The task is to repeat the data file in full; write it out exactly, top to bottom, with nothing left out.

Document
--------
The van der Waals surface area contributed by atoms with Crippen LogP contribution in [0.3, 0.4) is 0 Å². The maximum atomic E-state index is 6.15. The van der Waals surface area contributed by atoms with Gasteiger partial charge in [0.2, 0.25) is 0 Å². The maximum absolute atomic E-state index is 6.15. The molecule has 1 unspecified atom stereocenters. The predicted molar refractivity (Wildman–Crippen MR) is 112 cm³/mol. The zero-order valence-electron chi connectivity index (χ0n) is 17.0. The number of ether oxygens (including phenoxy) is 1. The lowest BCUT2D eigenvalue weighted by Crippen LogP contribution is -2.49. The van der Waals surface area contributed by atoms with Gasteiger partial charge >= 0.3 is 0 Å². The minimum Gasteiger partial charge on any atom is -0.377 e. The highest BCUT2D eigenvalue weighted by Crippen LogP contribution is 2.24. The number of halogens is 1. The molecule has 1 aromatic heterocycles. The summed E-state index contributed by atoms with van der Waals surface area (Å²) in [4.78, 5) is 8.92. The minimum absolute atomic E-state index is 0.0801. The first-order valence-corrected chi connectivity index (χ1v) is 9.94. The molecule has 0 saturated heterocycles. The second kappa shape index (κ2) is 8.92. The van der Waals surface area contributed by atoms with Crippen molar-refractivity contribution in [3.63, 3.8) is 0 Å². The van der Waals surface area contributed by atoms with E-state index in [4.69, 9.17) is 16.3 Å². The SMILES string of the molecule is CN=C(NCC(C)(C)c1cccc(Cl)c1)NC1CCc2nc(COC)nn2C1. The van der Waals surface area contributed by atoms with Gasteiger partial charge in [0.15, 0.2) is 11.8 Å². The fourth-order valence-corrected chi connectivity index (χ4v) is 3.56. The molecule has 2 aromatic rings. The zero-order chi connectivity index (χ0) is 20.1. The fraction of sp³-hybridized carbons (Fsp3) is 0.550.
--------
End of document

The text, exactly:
The van der Waals surface area contributed by atoms with Crippen LogP contribution in [0.3, 0.4) is 0 Å². The maximum atomic E-state index is 6.15. The van der Waals surface area contributed by atoms with Gasteiger partial charge in [0.2, 0.25) is 0 Å². The maximum absolute atomic E-state index is 6.15. The molecule has 1 unspecified atom stereocenters. The predicted molar refractivity (Wildman–Crippen MR) is 112 cm³/mol. The zero-order valence-electron chi connectivity index (χ0n) is 17.0. The number of ether oxygens (including phenoxy) is 1. The lowest BCUT2D eigenvalue weighted by Crippen LogP contribution is -2.49. The van der Waals surface area contributed by atoms with Gasteiger partial charge >= 0.3 is 0 Å². The minimum Gasteiger partial charge on any atom is -0.377 e. The highest BCUT2D eigenvalue weighted by Crippen LogP contribution is 2.24. The number of halogens is 1. The molecule has 1 aromatic heterocycles. The summed E-state index contributed by atoms with van der Waals surface area (Å²) in [4.78, 5) is 8.92. The minimum absolute atomic E-state index is 0.0801. The first-order valence-corrected chi connectivity index (χ1v) is 9.94. The molecule has 0 saturated heterocycles. The second kappa shape index (κ2) is 8.92. The van der Waals surface area contributed by atoms with Crippen molar-refractivity contribution in [3.63, 3.8) is 0 Å². The van der Waals surface area contributed by atoms with E-state index in [4.69, 9.17) is 16.3 Å². The SMILES string of the molecule is CN=C(NCC(C)(C)c1cccc(Cl)c1)NC1CCc2nc(COC)nn2C1. The van der Waals surface area contributed by atoms with Gasteiger partial charge in [0.15, 0.2) is 11.8 Å². The fourth-order valence-corrected chi connectivity index (χ4v) is 3.56. The molecule has 2 aromatic rings. The zero-order chi connectivity index (χ0) is 20.1. The fraction of sp³-hybridized carbons (Fsp3) is 0.550.